dc.date.issued2012-10en
dc.identifier.citationWidanagamaachchi W, Christensen C, Bremer P-T, Pascucci V (2012) Interactive exploration of large-scale time-varying data using dynamic tracking graphs. IEEE Symposium on Large Data Analysis and Visualization (LDAV). Available: http://dx.doi.org/10.1109/ldav.2012.6378962.en
dc.identifier.doi10.1109/ldav.2012.6378962en
dc.identifier.urihttp://hdl.handle.net/10754/598646en
dc.description.abstractExploring and analyzing the temporal evolution of features in large-scale time-varying datasets is a common problem in many areas of science and engineering. One natural representation of such data is tracking graphs, i.e., constrained graph layouts that use one spatial dimension to indicate time and show the "tracks" of each feature as it evolves, merges or disappears. However, for practical data sets creating the corresponding optimal graph layouts that minimize the number of intersections can take hours to compute with existing techniques. Furthermore, the resulting graphs are often unmanageably large and complex even with an ideal layout. Finally, due to the cost of the layout, changing the feature definition, e.g. by changing an iso-value, or analyzing properly adjusted sub-graphs is infeasible. To address these challenges, this paper presents a new framework that couples hierarchical feature definitions with progressive graph layout algorithms to provide an interactive exploration of dynamically constructed tracking graphs. Our system enables users to change feature definitions on-the-fly and filter features using arbitrary attributes while providing an interactive view of the resulting tracking graphs. Furthermore, the graph display is integrated into a linked view system that provides a traditional 3D view of the current set of features and allows a cross-linked selection to enable a fully flexible spatio-temporal exploration of data. We demonstrate the utility of our approach with several large-scale scientific simulations from combustion science. © 2012 IEEE.en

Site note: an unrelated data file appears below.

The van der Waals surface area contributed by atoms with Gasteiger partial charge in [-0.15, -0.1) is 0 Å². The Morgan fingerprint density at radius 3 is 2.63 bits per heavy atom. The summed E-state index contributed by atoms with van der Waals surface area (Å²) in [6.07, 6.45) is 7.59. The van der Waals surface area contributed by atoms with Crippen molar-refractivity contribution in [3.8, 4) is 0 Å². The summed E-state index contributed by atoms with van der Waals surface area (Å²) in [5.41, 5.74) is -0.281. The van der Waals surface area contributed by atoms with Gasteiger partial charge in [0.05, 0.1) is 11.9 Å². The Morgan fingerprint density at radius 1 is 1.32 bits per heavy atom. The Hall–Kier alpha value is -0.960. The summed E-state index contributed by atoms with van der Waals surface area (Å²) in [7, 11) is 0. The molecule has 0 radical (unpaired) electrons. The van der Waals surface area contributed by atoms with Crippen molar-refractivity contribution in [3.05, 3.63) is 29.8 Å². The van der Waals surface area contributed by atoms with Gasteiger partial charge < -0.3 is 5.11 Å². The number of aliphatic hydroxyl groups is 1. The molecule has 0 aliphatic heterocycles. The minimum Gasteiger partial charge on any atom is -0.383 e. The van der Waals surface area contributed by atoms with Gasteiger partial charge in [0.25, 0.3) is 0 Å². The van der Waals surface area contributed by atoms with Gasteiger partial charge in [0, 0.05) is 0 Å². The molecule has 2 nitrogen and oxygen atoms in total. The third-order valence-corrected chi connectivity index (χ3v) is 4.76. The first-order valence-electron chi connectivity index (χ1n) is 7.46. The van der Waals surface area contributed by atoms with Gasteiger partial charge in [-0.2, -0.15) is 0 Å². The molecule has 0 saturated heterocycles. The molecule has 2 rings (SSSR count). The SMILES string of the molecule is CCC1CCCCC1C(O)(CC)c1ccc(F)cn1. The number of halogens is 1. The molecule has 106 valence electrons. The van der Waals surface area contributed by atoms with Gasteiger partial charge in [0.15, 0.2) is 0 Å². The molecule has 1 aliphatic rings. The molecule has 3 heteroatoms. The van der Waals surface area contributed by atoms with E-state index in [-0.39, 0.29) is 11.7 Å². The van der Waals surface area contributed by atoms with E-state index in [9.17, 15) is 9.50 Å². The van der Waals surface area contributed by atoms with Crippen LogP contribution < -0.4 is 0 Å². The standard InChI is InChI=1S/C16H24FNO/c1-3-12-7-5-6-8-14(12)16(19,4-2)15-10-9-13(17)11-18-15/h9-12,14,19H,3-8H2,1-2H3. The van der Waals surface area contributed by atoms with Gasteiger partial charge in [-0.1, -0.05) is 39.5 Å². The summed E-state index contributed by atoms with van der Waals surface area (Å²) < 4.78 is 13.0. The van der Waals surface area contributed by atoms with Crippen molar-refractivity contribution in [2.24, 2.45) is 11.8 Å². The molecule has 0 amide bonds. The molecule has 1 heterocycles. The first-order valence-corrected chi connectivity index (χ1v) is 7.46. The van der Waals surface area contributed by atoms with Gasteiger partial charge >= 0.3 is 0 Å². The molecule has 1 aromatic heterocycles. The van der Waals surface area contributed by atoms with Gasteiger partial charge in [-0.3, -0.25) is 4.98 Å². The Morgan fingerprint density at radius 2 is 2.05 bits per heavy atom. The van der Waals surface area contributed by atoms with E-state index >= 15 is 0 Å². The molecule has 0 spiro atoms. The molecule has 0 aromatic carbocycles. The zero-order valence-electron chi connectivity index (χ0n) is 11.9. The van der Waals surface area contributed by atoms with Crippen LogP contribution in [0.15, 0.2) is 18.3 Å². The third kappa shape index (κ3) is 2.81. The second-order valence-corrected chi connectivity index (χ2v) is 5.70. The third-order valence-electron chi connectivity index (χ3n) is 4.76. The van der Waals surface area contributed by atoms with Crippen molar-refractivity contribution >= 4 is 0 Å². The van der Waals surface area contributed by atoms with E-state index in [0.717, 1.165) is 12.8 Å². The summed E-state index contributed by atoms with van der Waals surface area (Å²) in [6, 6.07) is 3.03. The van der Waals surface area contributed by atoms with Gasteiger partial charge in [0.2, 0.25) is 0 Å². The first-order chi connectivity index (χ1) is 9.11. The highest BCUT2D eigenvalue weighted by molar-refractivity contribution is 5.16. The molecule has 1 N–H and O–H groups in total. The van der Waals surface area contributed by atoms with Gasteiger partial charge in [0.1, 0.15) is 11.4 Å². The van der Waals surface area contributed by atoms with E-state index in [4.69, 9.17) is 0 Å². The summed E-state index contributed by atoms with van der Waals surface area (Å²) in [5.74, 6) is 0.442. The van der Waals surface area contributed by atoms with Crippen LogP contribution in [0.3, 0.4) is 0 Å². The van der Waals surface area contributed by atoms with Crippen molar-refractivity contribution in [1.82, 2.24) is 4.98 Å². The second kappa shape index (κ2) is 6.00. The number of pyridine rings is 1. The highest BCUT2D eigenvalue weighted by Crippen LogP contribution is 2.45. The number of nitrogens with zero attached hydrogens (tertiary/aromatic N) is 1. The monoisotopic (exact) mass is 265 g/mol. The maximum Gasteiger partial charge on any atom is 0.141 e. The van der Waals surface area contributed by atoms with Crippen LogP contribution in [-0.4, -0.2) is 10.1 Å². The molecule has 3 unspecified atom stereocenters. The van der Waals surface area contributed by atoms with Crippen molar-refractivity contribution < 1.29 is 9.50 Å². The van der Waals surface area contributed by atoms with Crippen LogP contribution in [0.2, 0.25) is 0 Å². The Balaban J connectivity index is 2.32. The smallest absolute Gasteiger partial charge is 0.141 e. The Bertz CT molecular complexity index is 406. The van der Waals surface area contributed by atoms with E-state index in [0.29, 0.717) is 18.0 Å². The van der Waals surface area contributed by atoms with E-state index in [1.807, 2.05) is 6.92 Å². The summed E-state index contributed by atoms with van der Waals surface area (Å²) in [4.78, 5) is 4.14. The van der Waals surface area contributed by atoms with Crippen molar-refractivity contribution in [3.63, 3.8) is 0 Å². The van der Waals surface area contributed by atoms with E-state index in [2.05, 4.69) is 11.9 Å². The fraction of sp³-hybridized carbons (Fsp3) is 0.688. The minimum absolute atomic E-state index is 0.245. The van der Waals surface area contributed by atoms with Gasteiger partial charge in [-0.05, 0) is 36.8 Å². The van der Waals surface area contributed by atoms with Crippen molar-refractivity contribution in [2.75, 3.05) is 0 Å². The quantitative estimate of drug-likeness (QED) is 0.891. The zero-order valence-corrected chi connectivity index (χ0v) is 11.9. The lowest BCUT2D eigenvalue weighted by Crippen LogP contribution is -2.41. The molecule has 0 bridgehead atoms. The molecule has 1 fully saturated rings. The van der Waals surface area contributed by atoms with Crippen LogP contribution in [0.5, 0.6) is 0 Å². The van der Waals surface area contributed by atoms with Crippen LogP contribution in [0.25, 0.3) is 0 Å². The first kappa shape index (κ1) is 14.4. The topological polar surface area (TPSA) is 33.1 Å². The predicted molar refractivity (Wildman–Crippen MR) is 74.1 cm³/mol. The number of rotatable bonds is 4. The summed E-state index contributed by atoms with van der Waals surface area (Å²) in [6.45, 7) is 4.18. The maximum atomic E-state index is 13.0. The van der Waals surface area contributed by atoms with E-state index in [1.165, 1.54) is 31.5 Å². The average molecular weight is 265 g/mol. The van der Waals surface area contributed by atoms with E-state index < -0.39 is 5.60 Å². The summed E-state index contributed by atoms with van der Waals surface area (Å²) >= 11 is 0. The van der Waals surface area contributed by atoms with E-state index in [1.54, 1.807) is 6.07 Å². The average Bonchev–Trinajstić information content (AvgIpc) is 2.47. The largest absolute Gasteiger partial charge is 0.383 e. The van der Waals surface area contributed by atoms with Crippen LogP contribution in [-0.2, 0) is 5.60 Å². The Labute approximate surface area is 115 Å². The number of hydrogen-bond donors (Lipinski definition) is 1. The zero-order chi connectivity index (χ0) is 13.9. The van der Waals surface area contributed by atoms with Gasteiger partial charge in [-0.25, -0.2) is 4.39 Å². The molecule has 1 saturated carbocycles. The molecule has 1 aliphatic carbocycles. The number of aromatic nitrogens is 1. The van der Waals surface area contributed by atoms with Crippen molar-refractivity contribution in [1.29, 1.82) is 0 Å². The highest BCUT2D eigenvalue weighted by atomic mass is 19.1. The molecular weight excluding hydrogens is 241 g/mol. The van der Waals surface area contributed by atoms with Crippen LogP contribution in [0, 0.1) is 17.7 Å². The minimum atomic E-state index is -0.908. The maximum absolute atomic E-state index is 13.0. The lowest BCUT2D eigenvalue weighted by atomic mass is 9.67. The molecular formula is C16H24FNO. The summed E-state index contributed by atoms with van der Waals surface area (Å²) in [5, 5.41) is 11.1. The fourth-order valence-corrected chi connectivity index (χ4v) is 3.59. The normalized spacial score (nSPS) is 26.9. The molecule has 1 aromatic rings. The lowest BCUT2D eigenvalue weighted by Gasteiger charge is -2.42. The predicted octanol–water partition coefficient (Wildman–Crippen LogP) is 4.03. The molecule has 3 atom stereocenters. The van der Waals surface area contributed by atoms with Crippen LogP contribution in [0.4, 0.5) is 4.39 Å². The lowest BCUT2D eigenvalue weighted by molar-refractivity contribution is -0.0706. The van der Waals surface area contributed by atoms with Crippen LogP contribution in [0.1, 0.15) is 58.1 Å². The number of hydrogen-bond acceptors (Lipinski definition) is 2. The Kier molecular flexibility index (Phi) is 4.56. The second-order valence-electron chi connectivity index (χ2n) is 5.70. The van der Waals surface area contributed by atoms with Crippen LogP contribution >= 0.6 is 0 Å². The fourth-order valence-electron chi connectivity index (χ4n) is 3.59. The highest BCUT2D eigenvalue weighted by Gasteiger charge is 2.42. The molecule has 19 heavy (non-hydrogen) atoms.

dc.description.sponsorshipThis work is supported in part by NSF awards IIS-1045032, OCI-0904631, OCI-0906379 and CCF-0702817, and by a KAUST award KUS-C1-016-04. This work was also performed under the auspices of the U.S. Department of Energy by the University of Utah under contracts DE-SCOOO1922, DE-AC52-07NA27344 and DE-FC02-06ER25781, and by Lawrence Livermore National Laboratory under contract DE-AC52-07NA27344 (LLNL-PROC-577473).en
dc.publisherInstitute of Electrical and Electronics Engineers (IEEE)en
dc.subjectFeature Detection and Trackingen
dc.subjectParallel Coordinatesen
dc.subjectTime-Varying Dataen
dc.subjectTopology-based Techniquesen
dc.subjectVisualization in Physical Sciences and Engineeringen
dc.titleInteractive exploration of large-scale time-varying data using dynamic tracking graphsen
dc.typeConference Paperen
dc.identifier.journalIEEE Symposium on Large Data Analysis and Visualization (LDAV)en
dc.contributor.institutionUniversity of Utah, Salt Lake City, United Statesen
dc.contributor.institutionLawrence Livermore National Laboratory, Livermore, United Statesen
kaust.grant.numberKUS-C1-016-04en